By Achim von Leoprechting
Next-generation sequencing (NGS) is poised to become a decisive tool in diagnostic, therapeutic, and prognostic applications in oncology. In the first part of this two-part series, we saw that sequencing tumor-derived DNA alone can risk incorrect diagnosis by misinterpreting somatic alterations as being tumor-specific. This pinpoints the need to sequence normal tissue in parallel to map out the somatic alterations already present in the patient, which clearly has implications for the future of NGS-based diagnosis and workflows in the clinical laboratory.
An emerging trend toward sequencing matched tumor and normal DNA samples would clearly increase the NGS volume and related sample extraction and library preparation workflows in diagnostics labs. The discovery of new tumor-specific genetic alterations that may be relevant for predicting cancer progression, metastatic potential, and drug sensitivity or resistance, for example, and the eventual translation of these molecular tools to the bedside, would have an even greater impact on the demands placed on clinical labs.
The envisioned transition in healthcare to a more effective and cost-efficient strategy based on personalized medicine will necessitate access to an abundance of genetic information for each and every patient, at various stages of health and disease. Thus, rapid, high-throughput, massively parallel sequencing performed in a regulated environment will be the new norm for clinical labs. Clinical NGS will become a commodity, essentially as it has become in the research setting. This extensive application of NGS will be a reality across a broad range of diseases, but perhaps no more acutely than in cancer.
"NGS-based diagnosis is specially promising for diseases that have a highly complex and heterogeneous genetic composition," such as oncology, which is "very well positioned to benefit greatly from such an approach," according to Pant and colleagues.4
"It is easy to imagine that soon every patient will have both their constitutional and cancer genomes sequenced, the latter perhaps multiple times in order to monitor disease progression, thus enabling an accurate molecular subtyping of disease and the rational use of molecularly guided therapies," state Meldrum and coauthors.5 Regardless of the sequencing technology used, the biggest bottleneck and challenges lie in sample preparation. This involves DNA extraction, which is laborious and often difficult, especially when working with formalin-fixed paraffin-embedded specimens.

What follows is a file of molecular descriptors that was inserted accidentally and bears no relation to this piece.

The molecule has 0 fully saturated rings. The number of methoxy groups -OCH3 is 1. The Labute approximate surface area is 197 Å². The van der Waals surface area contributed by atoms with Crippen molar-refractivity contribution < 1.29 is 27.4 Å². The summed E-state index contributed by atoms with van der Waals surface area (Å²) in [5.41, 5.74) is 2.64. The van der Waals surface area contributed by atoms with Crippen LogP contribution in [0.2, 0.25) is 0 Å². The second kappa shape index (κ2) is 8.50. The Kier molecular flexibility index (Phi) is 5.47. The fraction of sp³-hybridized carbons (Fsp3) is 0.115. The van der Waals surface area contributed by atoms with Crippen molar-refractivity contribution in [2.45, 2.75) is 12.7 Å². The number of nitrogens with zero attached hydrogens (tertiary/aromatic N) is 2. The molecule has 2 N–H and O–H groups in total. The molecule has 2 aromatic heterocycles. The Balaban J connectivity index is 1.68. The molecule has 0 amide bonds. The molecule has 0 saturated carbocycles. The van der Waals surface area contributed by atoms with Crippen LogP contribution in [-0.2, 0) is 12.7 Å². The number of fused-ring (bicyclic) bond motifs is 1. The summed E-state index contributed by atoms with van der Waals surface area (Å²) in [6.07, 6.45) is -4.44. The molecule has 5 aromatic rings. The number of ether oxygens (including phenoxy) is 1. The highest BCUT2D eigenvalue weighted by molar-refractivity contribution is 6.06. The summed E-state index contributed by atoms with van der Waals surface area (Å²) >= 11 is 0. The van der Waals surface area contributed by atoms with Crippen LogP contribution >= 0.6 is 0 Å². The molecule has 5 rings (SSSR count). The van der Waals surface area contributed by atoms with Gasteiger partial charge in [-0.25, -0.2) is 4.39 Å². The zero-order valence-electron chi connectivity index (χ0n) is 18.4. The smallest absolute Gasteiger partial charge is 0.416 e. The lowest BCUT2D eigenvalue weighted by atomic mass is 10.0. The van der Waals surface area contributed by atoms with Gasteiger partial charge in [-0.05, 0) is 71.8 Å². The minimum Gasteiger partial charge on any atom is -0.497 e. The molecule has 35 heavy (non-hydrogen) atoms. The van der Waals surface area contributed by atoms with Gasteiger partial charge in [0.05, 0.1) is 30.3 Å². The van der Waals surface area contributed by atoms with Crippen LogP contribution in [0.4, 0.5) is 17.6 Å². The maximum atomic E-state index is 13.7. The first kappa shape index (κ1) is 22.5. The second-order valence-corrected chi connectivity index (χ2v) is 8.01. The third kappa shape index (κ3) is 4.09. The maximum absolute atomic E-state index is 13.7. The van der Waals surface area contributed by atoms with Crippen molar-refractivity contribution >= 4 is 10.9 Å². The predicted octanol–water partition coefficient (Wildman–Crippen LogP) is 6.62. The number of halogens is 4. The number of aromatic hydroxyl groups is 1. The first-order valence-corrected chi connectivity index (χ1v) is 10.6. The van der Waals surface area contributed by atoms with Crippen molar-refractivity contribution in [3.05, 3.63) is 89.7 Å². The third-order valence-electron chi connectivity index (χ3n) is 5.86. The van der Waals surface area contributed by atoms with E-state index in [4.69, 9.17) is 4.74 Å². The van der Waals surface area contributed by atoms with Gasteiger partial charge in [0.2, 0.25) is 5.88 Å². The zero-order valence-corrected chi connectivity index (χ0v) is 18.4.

Pant and coauthors contend that the current testing paradigm for precision medicine is unsustainable. "Recent results from clinical studies support the emerging concept of the 'mutation signature' or spectrum of correlated mutations in cancer."4 In other words, combinations of mutations will be more predictive of treatment response than will individual gene mutations. Therefore, "physicians will want to examine the tumor's whole cancer genome, both somatic mutations and transcriptional changes, to identify the most personalized therapy."
Thus, the use of RNAseq to analyze the transcriptome of tumor cells and assess the relative expression of a mutated gene will likely become much more common. Rizzo and Buck note that NGS-based RNAseq studies continue "to identify and implicate key somatic mutations in oncogenesis."6 They point out that certain oncogenic mutations identified in tumor samples using RNAseq have also been shown to alter gene function in vivo in a way that agrees with the tumor's clinical behavior.
The various trends described here, including advances in NGS technology and factors driving personalized medicine, all point to a future not far off on the horizon in which massively parallel sequencing will be routinely used for cancer diagnosis and to guide therapeutic decision-making. As clinical labs begin to realize a dramatic uptick in the demand for NGS, rapid adoption of high-throughput solutions to upstream sample handling and library preparation for NGS workflows will be critical. Robotic systems that automate sample prep enable faster, more efficient, and more secure sample processing with better accuracy and consistency than manual techniques. They can also provide the flexibility to accommodate commercial and customized, laboratory-developed diagnostic tests and sample prep protocols.
In addition to improved speed and productivity, automation and computer-driven systems bring several crucial advantages to the clinical laboratory. Not least of these is an emphasis on sample tracking and secure chain-of-custody, as well as ensuring the quality controls, validation, and documentation required in a regulated environment. Furthermore, robotic liquid handling and sample processing minimize risk of contamination and maximize accuracy and reproducibility compared to manual techniques.7
With increased throughput, efficiency, and productivity typically comes cost savings. Thus, as labs ramp up their sequencing activity in response to increasing demand for massively parallel sequencing capabilities, and they transition to automated systems to handle the added volume of NGS and workload related sample prep functions, they are likely to realize quite quickly that cost need not be a barrier to meeting the evolving needs of clinical oncology.